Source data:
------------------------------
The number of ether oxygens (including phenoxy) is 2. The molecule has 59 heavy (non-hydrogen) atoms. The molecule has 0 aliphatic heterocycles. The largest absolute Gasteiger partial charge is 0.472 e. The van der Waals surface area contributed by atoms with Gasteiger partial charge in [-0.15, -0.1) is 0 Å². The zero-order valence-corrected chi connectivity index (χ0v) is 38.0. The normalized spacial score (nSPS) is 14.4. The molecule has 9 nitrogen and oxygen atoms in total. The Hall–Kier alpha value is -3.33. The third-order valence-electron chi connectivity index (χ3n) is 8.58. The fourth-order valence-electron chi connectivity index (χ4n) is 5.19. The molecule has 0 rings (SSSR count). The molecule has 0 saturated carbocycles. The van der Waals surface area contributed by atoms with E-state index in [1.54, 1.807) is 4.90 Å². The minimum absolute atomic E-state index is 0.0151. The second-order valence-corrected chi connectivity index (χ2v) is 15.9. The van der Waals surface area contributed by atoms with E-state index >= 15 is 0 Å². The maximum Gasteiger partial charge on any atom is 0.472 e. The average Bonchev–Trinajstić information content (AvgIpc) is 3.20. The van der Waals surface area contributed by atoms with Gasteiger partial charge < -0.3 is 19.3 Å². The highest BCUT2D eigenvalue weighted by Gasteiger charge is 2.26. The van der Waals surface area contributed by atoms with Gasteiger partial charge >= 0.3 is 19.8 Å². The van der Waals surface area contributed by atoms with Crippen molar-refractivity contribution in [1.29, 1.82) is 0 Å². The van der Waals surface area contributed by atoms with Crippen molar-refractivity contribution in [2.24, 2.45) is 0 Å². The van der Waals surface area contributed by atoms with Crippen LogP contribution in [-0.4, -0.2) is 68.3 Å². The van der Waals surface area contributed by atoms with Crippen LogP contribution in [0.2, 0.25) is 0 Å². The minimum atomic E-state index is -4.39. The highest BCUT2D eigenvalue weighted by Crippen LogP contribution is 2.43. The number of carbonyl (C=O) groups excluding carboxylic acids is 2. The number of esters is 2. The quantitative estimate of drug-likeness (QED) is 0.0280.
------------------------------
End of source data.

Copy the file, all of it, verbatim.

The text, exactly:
The number of ether oxygens (including phenoxy) is 2. The molecule has 59 heavy (non-hydrogen) atoms. The molecule has 0 aliphatic heterocycles. The largest absolute Gasteiger partial charge is 0.472 e. The van der Waals surface area contributed by atoms with Gasteiger partial charge in [-0.15, -0.1) is 0 Å². The zero-order valence-corrected chi connectivity index (χ0v) is 38.0. The normalized spacial score (nSPS) is 14.4. The molecule has 9 nitrogen and oxygen atoms in total. The Hall–Kier alpha value is -3.33. The third-order valence-electron chi connectivity index (χ3n) is 8.58. The fourth-order valence-electron chi connectivity index (χ4n) is 5.19. The molecule has 0 rings (SSSR count). The molecule has 0 saturated carbocycles. The van der Waals surface area contributed by atoms with E-state index in [1.54, 1.807) is 4.90 Å². The minimum absolute atomic E-state index is 0.0151. The second-order valence-corrected chi connectivity index (χ2v) is 15.9. The van der Waals surface area contributed by atoms with E-state index >= 15 is 0 Å². The maximum Gasteiger partial charge on any atom is 0.472 e. The average Bonchev–Trinajstić information content (AvgIpc) is 3.20. The van der Waals surface area contributed by atoms with Gasteiger partial charge < -0.3 is 19.3 Å². The highest BCUT2D eigenvalue weighted by Gasteiger charge is 2.26. The van der Waals surface area contributed by atoms with Gasteiger partial charge >= 0.3 is 19.8 Å². The van der Waals surface area contributed by atoms with Crippen molar-refractivity contribution in [1.29, 1.82) is 0 Å². The van der Waals surface area contributed by atoms with Crippen molar-refractivity contribution in [2.24, 2.45) is 0 Å². The van der Waals surface area contributed by atoms with Crippen LogP contribution in [-0.4, -0.2) is 68.3 Å². The van der Waals surface area contributed by atoms with Crippen LogP contribution in [0.2, 0.25) is 0 Å². The minimum atomic E-state index is -4.39. The highest BCUT2D eigenvalue weighted by Crippen LogP contribution is 2.43. The number of carbonyl (C=O) groups excluding carboxylic acids is 2. The number of esters is 2. The quantitative estimate of drug-likeness (QED) is 0.0280.